The difference between observational and experimental studies may diminish if manipulative experiments are allowed to run for a sufficiently long time, because long-term interactions within communities may likely adjust soil nutrients towards those seen in natural communities. The time, however, should be of a magnitude that allows species substitutions in treatment plots to reach results similar to those along a comparable gradient, which would be impossible on human timescales. For example, if we apply a drought experiment to a beech forest in northern Germany and compare it with a level of drought equivalent to that of a semi-Mediterranean Quercus ilex forest in southern France, we must give sufficient time to the experimental drought plots to reach results similar to those of an observational gradient study to allow a Q. ilex community to replace the beech forest, which would not occur within a reasonable time for experimental studies. Most manipulative experiments are typically short-term, generally no more than a few growing seasons, so we do not know whether experimental studies of much longer duration would lead to response patterns that are more similar to those from observational studies. Harte et al. (2015) found that soil organic C in a 23-year warming experiment in montane grassland of Colorado Rockies declined by 25% during the first six years and increased thereafter until it reached approximately its preheating level in the 23th year of warming. Furthermore, observational studies may often not have been designed as studies of climate change, allowing potential confounding effects to influence the results. Perhaps the most striking result would be the change of the vegetation composition along gradients (e.g. colonization by legumes could affect soil N irrespective of precipitation, drought or temperature). The effect on soil nutrients observed in manipulative experiments may thus represent the ‘true’ effect of rapid climate change, so experimental studies clearly produce more consistent results than observational studies. Notably, the responses of soil nutrients in short-term manipulative experiments within a single field may not necessarily apply to long-term manipulative experiments possibly due to an adjustment of the plant species to the altered environmental conditions that decreases effect size in the long-term. The importance of comparing short- and long-term effects side by side when forecasting the responses of an ecosystem to climate change is further highlighted.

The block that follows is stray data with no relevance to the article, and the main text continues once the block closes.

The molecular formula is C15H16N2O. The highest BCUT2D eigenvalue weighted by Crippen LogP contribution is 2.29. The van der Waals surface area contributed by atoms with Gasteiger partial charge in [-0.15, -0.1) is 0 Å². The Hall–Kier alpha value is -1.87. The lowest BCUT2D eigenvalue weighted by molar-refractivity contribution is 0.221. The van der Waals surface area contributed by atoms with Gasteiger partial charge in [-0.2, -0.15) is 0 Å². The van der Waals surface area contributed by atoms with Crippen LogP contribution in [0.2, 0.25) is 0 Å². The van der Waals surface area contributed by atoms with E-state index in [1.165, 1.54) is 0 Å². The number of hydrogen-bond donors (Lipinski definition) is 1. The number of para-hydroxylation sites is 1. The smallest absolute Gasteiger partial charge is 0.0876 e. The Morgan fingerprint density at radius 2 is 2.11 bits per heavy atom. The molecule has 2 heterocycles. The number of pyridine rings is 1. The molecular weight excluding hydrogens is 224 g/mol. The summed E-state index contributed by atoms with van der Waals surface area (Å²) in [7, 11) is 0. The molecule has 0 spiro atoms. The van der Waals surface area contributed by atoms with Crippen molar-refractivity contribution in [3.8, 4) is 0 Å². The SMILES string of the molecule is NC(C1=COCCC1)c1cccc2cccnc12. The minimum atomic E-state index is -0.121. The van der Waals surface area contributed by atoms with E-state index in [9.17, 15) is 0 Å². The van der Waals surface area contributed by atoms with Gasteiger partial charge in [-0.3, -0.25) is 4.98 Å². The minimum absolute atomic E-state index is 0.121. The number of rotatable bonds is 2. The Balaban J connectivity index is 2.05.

In summary, our analyses suggest that experimental and observational approaches identify contrasting responses of soil nutrients to climate change. Manipulative experiments, likely indicating short-term responses (months to years) prior to coincidental shifts in plant and microbial compositions that could counteract short-term responses, may be better predictors of the near-term impacts of climate change on soil nutrients. Observations along spatial gradients may thus be more indicative of changes over longer timescales (centuries to millions of years) when multiple aspects of the ecosystem have had a chance to adjust. The responses of soil nutrients found in experimental studies may reflect a ‘true’ short-term and rapid effect of climate change, whereas spatial variation in environmental factors in large-scale gradient observations is likely to heterogeneously influence climate-nutrient relationships, thus supporting the hypothesis of environmental heterogeneity (Dufour et al., 2006; Hector et al., 2007) in explaining the discrepancy in climate–nutrient patterns between experimental and observational studies. These differences clearly alert us to the risk of misinterpreting short-term experimental results and long-term observations due to the different timescales, especially at broad scales that are structured by multiple internal and external drivers. Manipulative experiments and environmental gradient observations are both valuable, but we still need to recognize the inferential limitations of the two commonly used approaches and interpret their results cautiously. Experimental studies reproduce the conditions expected in the coming decades, thus simulating very fast rates of change that do not permit a shift in the distribution of vegetation, so experimental studies clearly produce more consistent results than observational studies. Experimental studies give us information about the extent to which the vegetation can support a sudden change whereas gradient observational studies give us information about the evolutionary responses of ecosystems to different conditions. Our study fills a critical knowledge gap and further suggests that both experimental and observational data are necessary to properly assess the responses of nutrient cycling to climate change.

Materials and Methods